As we approach November, a month traditionally devoted to remembering our deceased loved ones, we look at how we might live with more awareness of death’s reality and the impact this acceptance could have on the quality of our lives. From the beginning of recorded history, people have responded to death in various and creative ways, some in order to avoid it, but mostly to find ways to relate to it. Death is a great mystery; ritual, play, music and art help us deal with it. One custom that has spread world-wide is the Day of the Dead.
El Día de los Muertos celebrates the cycle of both life and death. It comes to us from Mexico, but other Latin American cultures celebrate this integration of culture and Christianity. It commemorates the feasts of All Saints and All Souls in early November. Remembrances for the dead include attendance at Mass and the making of special altars that display personal items, photos, flowers, masks, candles, gifts, and skulls – a very colorful presentation! Special foods are made and placed on the altars or brought to the graves. Today, this observance, with all of its ritual, has spread to Europe and other parts of the world.
In the Philippines, Nov. 1 and 2 are considered very important holidays –after Christmas and Holy Week. Tombs are cleaned or repainted, candles are lit, and flowers are offered. Entire families camp in cemeteries, and sometimes spend a night or two near their relatives’ tombs. Card games, eating, drinking, singing and dancing are common activities in the cemetery.
Asian cultures also set aside time for honoring their dead. Traditions include visiting graves, bringing food and drink, as well as offering prayers of remembrance for the departed. The Bon Festival comes from Japan and takes place three days in August. It has existed for more than 500 years. It has evolved into a time for family reunions and visits to clean the ancestors’ graves. It often includes a dance festival. Similar customs are found in Korea. The Chinese Qingming Festival usually occurs around April 5 of the Gregorian calendar. It is one of three yearly festivals that devote time for honoring the departed and the spirits from the other world.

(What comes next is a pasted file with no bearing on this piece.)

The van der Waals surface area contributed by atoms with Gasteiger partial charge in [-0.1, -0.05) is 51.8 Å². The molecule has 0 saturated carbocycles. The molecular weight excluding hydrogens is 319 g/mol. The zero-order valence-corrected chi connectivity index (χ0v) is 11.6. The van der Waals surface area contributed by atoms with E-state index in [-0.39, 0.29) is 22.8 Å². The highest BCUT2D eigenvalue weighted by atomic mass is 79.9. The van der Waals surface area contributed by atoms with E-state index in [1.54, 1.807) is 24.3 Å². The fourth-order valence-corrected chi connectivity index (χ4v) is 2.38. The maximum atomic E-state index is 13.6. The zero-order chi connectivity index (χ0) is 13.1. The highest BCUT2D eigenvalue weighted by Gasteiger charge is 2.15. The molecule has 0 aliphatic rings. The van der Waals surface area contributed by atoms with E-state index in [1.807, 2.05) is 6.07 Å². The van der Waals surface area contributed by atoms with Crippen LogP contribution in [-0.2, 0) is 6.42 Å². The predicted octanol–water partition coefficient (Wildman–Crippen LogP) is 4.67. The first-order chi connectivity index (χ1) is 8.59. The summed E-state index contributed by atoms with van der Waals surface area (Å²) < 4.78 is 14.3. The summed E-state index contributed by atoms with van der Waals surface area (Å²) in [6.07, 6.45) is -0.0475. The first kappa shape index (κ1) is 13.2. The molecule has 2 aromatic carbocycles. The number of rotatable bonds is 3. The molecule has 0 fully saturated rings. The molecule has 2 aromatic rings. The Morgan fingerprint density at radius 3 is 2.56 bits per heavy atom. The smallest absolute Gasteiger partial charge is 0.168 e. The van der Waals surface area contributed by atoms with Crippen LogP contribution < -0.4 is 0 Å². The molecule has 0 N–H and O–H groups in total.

In many African cultures, it is traditional to ask for protection from the ancestors three times a year. Like other cultures, visits, leaving food and gifts at the graves are part of the ritual. One occasion for this practice occurs just before the beginning of hunting season. In our modern cemeteries, customs of remembering the dead are visible on a daily basis. Seasonal decorations, birthday balloons and letters are found decorating the stones and markers. The relationship with death’s reality is woven into daily living.
Throughout the centuries in Europe, as early as 1425, there are illustrated sermon texts depicting the death figure leading a row of dancing skeletal figures – a pope, mayors, children, queens and laborers – to the grave. Later, “death appeared not as the destroyer, but as the messenger of God summoning all to the world beyond the grave.” Drama and music continued to express the allegory and eventually, in 1874, resulted in one of the most highly performed compositions by Camile Saint-Saëns: “La Danse Macabre” (translated as “no matter one’s station in life, the dance of death unites all.”) Celebrations and customs are still found throughout Europe today on the feasts of All Saints and All Souls. In contrast to serious and solemn processions, the mood is quite humorous and fanciful. This is not unlike the second half of a New Orleans Jazz funeral when the music becomes energetic and uplifting.
Calvary Cemetery will host the 8th annual Dia de los Muertos Celebration on Saturday, Oct. 28, from 11 a.m.-4 p.m. All Souls Day Masses at both Calvary and Gate of Heaven will take place on Thursday, Nov. 2 at 11 a.m.
Planning a Christian Funeral
This workshop will assist you in making choices about your funeral or that of a loved one. Come learn about our Church’s rituals – Vigil, Funeral Mass, and Committal – each have distinct purposes in the journey toward healing and wholeness. Learn about the services and options offered at our Catholic Cemeteries. Free.
Presenter: Father Christopher Bennett
November 7, 7 p.m. – 8:30 p.m.
Saint Albert the Great Church
1095 Channing Ave, Palo Alto, CA
November 18, 10 a.m. – 11:30 a.m.
Our Lady of the Rosary Church
3233 Cowper St, Palo Alto, CA
For more information, contact (650) 428-3730 x508 or firstname.lastname@example.org.